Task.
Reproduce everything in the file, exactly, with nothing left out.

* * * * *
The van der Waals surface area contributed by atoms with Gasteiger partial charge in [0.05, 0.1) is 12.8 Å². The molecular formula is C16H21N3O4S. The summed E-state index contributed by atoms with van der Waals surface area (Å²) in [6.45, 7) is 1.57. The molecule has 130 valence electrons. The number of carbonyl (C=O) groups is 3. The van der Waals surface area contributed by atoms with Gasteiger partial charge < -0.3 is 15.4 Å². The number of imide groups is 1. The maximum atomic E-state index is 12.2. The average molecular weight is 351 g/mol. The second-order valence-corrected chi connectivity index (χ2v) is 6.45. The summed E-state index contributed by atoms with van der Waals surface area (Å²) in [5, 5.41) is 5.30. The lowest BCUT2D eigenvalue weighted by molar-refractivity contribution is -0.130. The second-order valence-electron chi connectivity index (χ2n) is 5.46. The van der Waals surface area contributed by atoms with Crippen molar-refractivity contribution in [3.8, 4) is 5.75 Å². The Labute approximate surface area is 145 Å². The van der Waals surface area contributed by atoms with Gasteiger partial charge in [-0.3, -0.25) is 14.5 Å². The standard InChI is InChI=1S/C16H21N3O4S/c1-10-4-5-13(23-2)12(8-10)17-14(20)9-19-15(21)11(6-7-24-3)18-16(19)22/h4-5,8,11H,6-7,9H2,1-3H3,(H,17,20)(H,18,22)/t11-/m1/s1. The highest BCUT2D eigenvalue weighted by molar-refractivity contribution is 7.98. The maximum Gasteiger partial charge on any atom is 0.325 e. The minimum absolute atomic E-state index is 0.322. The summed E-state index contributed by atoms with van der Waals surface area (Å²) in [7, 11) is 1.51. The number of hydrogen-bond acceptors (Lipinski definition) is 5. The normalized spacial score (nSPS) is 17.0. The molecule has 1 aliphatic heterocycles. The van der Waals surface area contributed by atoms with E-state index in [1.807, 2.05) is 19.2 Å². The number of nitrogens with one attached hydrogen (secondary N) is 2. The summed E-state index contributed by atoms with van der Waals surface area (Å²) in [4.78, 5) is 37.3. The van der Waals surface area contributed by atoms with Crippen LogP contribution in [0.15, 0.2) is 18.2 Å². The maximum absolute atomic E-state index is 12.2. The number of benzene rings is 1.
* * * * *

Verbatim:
The van der Waals surface area contributed by atoms with Gasteiger partial charge in [0.05, 0.1) is 12.8 Å². The molecular formula is C16H21N3O4S. The summed E-state index contributed by atoms with van der Waals surface area (Å²) in [6.45, 7) is 1.57. The molecule has 130 valence electrons. The number of carbonyl (C=O) groups is 3. The van der Waals surface area contributed by atoms with Gasteiger partial charge < -0.3 is 15.4 Å². The number of imide groups is 1. The maximum atomic E-state index is 12.2. The average molecular weight is 351 g/mol. The second-order valence-corrected chi connectivity index (χ2v) is 6.45. The summed E-state index contributed by atoms with van der Waals surface area (Å²) in [5, 5.41) is 5.30. The lowest BCUT2D eigenvalue weighted by molar-refractivity contribution is -0.130. The second-order valence-electron chi connectivity index (χ2n) is 5.46. The van der Waals surface area contributed by atoms with Crippen molar-refractivity contribution in [3.8, 4) is 5.75 Å². The Labute approximate surface area is 145 Å². The van der Waals surface area contributed by atoms with Gasteiger partial charge in [-0.3, -0.25) is 14.5 Å². The standard InChI is InChI=1S/C16H21N3O4S/c1-10-4-5-13(23-2)12(8-10)17-14(20)9-19-15(21)11(6-7-24-3)18-16(19)22/h4-5,8,11H,6-7,9H2,1-3H3,(H,17,20)(H,18,22)/t11-/m1/s1. The highest BCUT2D eigenvalue weighted by molar-refractivity contribution is 7.98. The maximum Gasteiger partial charge on any atom is 0.325 e. The minimum absolute atomic E-state index is 0.322. The summed E-state index contributed by atoms with van der Waals surface area (Å²) in [7, 11) is 1.51. The number of hydrogen-bond acceptors (Lipinski definition) is 5. The normalized spacial score (nSPS) is 17.0. The molecule has 1 aliphatic heterocycles. The van der Waals surface area contributed by atoms with E-state index in [1.807, 2.05) is 19.2 Å². The number of nitrogens with one attached hydrogen (secondary N) is 2. The summed E-state index contributed by atoms with van der Waals surface area (Å²) in [4.78, 5) is 37.3. The van der Waals surface area contributed by atoms with Crippen LogP contribution in [0.15, 0.2) is 18.2 Å². The maximum absolute atomic E-state index is 12.2. The number of benzene rings is 1.